Common Pitfalls related to EEFs and OPAs
I noticed a few items that could be potential pitfalls. Take note of these for your exam.
Pg 38 lists “approved providers and subcontractors, and collaboration agreements” as an internal EEF., whereas Pg 40 lists “Preapproved supplier lists and various types of contractual agreements” as OPA for Initiating and Planning processes. My interpretation is that the (pre)approved suppliers/subcontractors are EEFs, whereas the processes, policies, and procedures guiding the contracts are OPAs.
Ethics and code of conduct are listed as both internal and external EEFs (Pg 38 and 39).
Configuration management systems are EEFs, where configuration management knowledge repositories are OPAs.
Commercial risk databases are EEFs, whereas risk categories are OPAs. Think of risk categories as those developed by the organization.
Work authorization systems are EEFs, whereas procedures for issuing work authorizations are OPAs.
Information technology systems including issue and defect management databases are EEFs, whereas issue and defect management data repositories (information that you store in those databases) are OPAs.
Human resources are EEFs, whereas human resource policy is an OPA.
Environmental policies are OPAs. Don’t get mislead by the word “environmental” and choose EEF.
Some Exam Tips on EEFs and OPAs
If it’s an organizational process, procedure, or policy, it’s an OPA. These are usually not updated by the project, but influence the project. For example, change control procedures, human resource policy, quality policy, etc.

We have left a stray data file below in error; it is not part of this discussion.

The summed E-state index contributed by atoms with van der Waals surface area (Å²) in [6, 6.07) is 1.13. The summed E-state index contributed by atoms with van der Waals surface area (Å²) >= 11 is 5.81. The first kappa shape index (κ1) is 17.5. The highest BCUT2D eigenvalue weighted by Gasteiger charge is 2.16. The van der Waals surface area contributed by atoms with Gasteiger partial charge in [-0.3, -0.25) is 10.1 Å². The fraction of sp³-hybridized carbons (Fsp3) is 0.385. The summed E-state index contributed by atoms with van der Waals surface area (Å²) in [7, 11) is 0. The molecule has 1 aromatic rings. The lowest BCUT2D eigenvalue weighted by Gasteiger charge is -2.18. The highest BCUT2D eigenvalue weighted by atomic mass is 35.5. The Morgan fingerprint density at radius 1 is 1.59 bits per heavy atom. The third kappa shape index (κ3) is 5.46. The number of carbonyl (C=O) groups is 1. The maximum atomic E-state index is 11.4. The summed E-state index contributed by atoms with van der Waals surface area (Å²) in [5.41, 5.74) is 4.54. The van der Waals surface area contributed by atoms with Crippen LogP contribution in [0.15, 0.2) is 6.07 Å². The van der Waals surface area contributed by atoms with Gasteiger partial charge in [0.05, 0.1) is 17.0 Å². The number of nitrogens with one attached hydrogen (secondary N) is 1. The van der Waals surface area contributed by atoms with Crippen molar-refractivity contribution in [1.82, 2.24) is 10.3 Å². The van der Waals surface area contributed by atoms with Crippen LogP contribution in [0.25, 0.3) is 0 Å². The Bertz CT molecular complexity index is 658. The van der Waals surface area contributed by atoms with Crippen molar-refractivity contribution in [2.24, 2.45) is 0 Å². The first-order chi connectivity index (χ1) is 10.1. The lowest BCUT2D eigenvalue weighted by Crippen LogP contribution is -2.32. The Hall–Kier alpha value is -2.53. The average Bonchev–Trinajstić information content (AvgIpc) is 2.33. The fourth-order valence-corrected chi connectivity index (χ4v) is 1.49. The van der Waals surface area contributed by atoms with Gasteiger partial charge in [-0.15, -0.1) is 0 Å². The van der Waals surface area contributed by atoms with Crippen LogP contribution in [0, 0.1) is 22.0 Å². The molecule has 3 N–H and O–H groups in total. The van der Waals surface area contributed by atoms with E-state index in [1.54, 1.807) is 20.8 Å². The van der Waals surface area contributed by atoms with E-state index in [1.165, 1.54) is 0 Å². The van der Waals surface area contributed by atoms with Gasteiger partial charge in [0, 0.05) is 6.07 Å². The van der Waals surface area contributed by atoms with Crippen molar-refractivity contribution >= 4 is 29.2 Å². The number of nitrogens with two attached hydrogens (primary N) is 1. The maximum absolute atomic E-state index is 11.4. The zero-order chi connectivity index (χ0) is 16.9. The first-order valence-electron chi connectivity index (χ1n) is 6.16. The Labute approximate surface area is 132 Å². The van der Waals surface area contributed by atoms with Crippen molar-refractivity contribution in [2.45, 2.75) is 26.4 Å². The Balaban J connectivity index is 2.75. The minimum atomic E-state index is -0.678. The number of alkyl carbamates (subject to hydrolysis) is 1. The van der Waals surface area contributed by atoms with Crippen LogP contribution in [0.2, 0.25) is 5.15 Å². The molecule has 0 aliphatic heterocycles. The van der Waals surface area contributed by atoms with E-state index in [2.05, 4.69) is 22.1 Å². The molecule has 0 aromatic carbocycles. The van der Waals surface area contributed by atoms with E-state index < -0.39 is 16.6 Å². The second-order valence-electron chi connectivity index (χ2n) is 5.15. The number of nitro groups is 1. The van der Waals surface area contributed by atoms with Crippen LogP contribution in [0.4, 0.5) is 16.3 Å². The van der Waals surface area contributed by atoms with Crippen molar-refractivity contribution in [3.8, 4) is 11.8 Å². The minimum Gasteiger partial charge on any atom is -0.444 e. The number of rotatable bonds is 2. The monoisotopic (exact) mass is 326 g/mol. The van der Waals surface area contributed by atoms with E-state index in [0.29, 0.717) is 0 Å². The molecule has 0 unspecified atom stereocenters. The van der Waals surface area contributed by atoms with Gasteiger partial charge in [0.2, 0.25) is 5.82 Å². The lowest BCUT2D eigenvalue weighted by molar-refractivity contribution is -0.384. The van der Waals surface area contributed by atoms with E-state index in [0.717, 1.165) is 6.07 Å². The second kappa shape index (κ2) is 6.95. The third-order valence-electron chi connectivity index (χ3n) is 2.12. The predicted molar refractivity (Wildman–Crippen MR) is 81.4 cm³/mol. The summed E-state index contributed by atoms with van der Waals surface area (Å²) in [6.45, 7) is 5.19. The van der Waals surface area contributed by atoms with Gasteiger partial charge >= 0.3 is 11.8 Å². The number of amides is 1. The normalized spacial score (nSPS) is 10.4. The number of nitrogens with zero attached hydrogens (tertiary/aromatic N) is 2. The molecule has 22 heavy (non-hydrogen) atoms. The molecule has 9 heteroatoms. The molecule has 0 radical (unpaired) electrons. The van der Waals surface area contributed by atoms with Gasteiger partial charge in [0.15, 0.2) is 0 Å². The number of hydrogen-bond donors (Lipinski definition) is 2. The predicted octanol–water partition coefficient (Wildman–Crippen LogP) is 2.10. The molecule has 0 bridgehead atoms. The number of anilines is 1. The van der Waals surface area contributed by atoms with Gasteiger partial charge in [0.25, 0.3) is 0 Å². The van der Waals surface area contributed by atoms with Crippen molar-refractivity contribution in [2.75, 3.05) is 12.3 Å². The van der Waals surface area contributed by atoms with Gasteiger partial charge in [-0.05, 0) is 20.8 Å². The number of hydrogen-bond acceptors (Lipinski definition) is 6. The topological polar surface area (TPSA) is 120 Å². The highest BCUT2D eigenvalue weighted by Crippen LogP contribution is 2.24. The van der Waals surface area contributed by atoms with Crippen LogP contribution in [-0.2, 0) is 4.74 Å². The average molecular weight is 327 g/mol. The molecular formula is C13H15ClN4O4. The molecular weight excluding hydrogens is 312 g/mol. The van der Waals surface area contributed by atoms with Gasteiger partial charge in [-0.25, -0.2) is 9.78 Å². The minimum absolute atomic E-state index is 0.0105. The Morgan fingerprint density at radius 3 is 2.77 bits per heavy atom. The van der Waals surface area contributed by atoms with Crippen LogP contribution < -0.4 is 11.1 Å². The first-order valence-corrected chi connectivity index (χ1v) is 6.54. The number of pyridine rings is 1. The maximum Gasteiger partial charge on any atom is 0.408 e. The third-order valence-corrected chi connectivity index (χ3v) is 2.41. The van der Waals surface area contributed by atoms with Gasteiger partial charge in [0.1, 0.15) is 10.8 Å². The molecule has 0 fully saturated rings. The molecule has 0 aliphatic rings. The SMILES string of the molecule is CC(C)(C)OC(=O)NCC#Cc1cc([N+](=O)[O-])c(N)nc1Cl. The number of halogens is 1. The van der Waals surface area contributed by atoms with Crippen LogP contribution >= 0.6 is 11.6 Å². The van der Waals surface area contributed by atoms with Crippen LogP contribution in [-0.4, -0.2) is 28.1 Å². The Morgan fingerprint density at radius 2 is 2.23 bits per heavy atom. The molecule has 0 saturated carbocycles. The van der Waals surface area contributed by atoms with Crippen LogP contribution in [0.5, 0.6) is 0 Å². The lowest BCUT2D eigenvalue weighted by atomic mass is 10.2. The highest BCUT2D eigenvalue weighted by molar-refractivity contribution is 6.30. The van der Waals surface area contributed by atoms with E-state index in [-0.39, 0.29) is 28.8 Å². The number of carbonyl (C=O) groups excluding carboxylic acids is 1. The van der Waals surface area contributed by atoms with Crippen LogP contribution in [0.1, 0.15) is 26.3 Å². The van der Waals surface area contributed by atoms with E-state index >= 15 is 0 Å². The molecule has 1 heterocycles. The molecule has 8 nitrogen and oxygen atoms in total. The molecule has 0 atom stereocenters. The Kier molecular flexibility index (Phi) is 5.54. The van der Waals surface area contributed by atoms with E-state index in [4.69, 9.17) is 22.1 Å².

If it’s an artifact (plan, document, report, file etc.) created by the project, it’s an OPA. For example, project management plan, risk register, traceability matrices, lessons learned, status reports, etc.
Anything outside of a process, procedure, or policy but pertaining to your organization is an EEF. For example, organizational structure, culture, facilities, systems (hardware or software), resources (internal and external) including manpower, etc.
Any influence from outside the organization is obviously an EEF. For example, market conditions, political climate, legal restrictions, commercial databases, governement or industry standards, etc.
If it’s a “system”, it an EEF, but if it’s a repository (think data) it’s an OPA. For example, configuration management system is an EEF, whereas configuration management knowledge repository is an OPA.
Templates developed or tailored by the organization are OPAs. But if it’s an industry standard template, then it would be considered an EEF.
Now it’s time to test your knowledge on this subject. Click on the image below to head over to the EEF OPA Drag n Drop game, which I created recently to spice up to this otherwise dry topic.
Infographic on EEFs vs OPAs
I hope you found this post useful and it helps you get 1-2 more questions right on the exam. If you have other good examples that could enrich this post, please share them with me through the comments section below. Do give me some feedback on the game as well.